We have heard of Ultraviolet Rays, right? Well, actually we’re exposed to the UV rays everyday we step out. These rays are the radiation present in the sunlight. Ultraviolet rays are powerful enough to tan or burn our skin. UV rays are capable of giving us skin cancer and chronic eye problems.
Athletes are more prone to skin cancer, says a new study. As per the research, through reducing the sun exposure and practicing regular usage of sunscreen one can avoid skin cancer and such diseases. Proper application of sunscreen is necessary as many researches conclude skin cancer as a result of not using sun protection by athletes and people who work outdoor.
Study says daily application of sunscreen reduces the threat of skin cancer by 50%. Also the study demonstrates, if a person who doesn’t apply sunscreen takes 10 minutes to get a sunburn, then the person who applies sunscreen takes 150 minutes to get a sunburn of same severity. Even though many other researches say exercising and working out can keep away cancers and diseases, skin cancer is still odd one out.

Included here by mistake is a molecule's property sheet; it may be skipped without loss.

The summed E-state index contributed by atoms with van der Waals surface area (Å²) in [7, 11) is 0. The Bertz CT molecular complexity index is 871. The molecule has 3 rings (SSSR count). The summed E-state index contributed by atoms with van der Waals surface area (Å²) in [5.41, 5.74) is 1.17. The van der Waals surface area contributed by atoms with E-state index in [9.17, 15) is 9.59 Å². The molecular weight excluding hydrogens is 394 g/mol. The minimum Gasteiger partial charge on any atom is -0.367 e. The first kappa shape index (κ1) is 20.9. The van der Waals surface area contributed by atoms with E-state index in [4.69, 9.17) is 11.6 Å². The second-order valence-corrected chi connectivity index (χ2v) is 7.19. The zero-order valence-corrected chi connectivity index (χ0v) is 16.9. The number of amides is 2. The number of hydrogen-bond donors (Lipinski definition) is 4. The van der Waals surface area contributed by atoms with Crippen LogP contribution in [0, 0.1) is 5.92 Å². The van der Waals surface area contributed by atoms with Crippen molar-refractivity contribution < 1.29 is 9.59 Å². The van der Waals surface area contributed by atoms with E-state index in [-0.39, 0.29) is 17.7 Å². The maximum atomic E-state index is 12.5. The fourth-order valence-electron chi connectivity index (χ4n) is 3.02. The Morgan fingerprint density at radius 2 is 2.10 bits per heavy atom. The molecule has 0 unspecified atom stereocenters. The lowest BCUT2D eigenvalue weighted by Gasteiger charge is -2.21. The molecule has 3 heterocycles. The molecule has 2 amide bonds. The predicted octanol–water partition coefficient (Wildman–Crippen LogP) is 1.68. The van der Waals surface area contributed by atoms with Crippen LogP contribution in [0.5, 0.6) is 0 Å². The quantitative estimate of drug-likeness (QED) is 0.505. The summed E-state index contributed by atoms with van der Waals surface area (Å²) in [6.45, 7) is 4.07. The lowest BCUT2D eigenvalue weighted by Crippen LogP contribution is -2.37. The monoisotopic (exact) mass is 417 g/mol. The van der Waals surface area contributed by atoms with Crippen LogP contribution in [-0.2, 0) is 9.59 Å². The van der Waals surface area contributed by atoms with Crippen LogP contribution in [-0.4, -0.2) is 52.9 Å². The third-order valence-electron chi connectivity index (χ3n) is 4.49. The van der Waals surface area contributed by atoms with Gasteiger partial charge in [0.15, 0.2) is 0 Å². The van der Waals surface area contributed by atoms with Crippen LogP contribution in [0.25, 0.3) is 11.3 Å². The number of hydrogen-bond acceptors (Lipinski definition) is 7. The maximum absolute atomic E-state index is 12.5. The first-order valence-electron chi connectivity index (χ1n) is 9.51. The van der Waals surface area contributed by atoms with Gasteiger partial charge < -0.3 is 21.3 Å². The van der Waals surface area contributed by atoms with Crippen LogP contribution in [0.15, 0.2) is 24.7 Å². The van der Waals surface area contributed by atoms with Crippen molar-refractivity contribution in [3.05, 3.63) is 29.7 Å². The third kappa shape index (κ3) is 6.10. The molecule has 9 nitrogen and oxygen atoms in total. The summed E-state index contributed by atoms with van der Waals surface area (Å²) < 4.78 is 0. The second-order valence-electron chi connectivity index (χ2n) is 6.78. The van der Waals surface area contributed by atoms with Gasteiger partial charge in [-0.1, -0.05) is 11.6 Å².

Athletes being prone to skin cancer due to extreme sun exposure are required to use sun protection regularly and strictly. But a survey says, less than 25 percent of the athletes
Basal and Squamous cell skin cancers, are the two most certain skin cancers that arrive due to, too much of sun exposure says the study from American cancer society.
Ultraviolet Rays are basically categorized as three different types, that is UVA, UVB and UVC. All the three are different from the other. UVA being the longest wave light has the capability to penetrate into the skin’s blood circulation where as UVB remains on the skin’s surface. UVC is considered to be the shortest wavelength which never reached the earth’s surface but is found in man made sources.
Melanin pigmentation, that is a natural pigment present in our skin. It might be a exceptional factor protecting us by blocking the UV rays from penetrating into our skin.
Taking appropriate precautions will help preventing skin cancers and diseases.